By exploring food and food system issues with this framework you can come to a deeper awareness of – and continue to strengthen – your own moral values. You will, at the same time, be advancing the environmental vision presented by Pope Francis in Laudato Si. Sound moral values will be an important resource as you encounter environmental challenges now and in the years ahead.

To begin exploring food and ethics, we return to the question posed in the Guatemala Palm Oil case study that opened this chapter: What ethical foundations and norms should guide how we produce, process, distribute, consume, and dispose of food?

Ethical Foundations

Thinking specifically about food and food systems, we present the three foundations of Healing Earth’s environmental ethic this way:

  • Food has intrinsic value.
  • Food has instrumental value.
  • The value of sustainability calls for a ‘respect-in-use’ approach toward all elements of the food system: soil, water, air, plants, insects, animals, and humans.

Along with biodiversity, natural resources, energy, and water, food is a foundational and irreplaceable part of our planet’s ecosystem. Just like the plants, insects, animals, water, and minerals that constitute it, food has intrinsic value.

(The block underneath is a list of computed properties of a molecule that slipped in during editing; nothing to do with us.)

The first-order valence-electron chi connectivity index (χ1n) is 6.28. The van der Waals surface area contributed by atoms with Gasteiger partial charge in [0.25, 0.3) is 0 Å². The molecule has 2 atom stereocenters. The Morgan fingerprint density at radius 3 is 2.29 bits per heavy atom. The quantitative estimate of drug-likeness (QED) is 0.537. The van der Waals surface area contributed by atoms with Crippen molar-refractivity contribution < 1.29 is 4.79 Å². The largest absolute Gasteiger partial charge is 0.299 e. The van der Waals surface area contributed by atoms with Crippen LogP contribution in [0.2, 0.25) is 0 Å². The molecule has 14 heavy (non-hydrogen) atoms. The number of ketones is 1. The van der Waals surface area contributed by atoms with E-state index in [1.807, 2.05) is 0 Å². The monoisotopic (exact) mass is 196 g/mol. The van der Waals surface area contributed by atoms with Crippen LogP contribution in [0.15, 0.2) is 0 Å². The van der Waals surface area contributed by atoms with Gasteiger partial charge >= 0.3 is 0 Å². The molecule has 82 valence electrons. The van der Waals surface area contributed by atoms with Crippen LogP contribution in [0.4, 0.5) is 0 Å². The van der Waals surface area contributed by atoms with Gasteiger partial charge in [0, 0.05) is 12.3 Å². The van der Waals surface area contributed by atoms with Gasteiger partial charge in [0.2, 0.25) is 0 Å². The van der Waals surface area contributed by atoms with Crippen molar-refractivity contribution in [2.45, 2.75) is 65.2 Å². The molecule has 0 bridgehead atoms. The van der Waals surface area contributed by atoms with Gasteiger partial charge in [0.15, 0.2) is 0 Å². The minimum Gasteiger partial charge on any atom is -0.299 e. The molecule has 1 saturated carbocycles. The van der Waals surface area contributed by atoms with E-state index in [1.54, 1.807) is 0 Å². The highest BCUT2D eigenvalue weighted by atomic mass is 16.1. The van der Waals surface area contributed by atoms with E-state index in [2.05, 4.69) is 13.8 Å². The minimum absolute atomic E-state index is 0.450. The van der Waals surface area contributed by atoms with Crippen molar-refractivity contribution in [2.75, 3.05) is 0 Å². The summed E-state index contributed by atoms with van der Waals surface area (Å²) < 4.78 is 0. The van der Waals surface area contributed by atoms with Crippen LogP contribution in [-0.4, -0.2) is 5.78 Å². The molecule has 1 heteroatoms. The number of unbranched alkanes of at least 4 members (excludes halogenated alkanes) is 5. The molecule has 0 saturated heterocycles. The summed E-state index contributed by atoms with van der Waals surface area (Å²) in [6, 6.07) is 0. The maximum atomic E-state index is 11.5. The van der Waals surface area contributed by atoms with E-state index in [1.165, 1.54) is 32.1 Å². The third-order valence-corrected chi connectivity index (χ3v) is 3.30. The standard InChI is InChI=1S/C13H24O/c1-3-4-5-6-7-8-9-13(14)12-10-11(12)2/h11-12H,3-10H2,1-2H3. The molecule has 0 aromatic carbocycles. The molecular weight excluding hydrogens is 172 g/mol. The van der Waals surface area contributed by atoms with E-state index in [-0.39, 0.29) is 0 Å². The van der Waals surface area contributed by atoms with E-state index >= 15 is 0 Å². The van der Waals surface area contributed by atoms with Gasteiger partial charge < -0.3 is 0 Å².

Looking Back


Review the foundations and norms of Healing Earth’s environmental ethic in the Introduction.

From this standpoint, it is morally thoughtless to so instrumentalize food that we come to see it as only an object we consume or a commodity that generates credit or debit in a business’s account books. Environmental science teaches us that the instrumental value of food is not its economic value, but its use-value for nourishing life on Earth.

The value of sustainability brings the intrinsic and instrumental values of food together. In so doing, it points to the ethical significance of balancing these values, of maintaining a moral equilibrium between our instrumental use of food and food workers and our respect for the intrinsic value they possess. This ‘respect-in-use’ attitude is the moral foundation of Healing Earth‘s food ethic. As Pope Francis writes in Laudato Si 11, to begin with a respectful attitude toward the environment “cannot be written off as naïve romanticism, for it affects the choices which determine our behavior.” In ethics, attitude matters.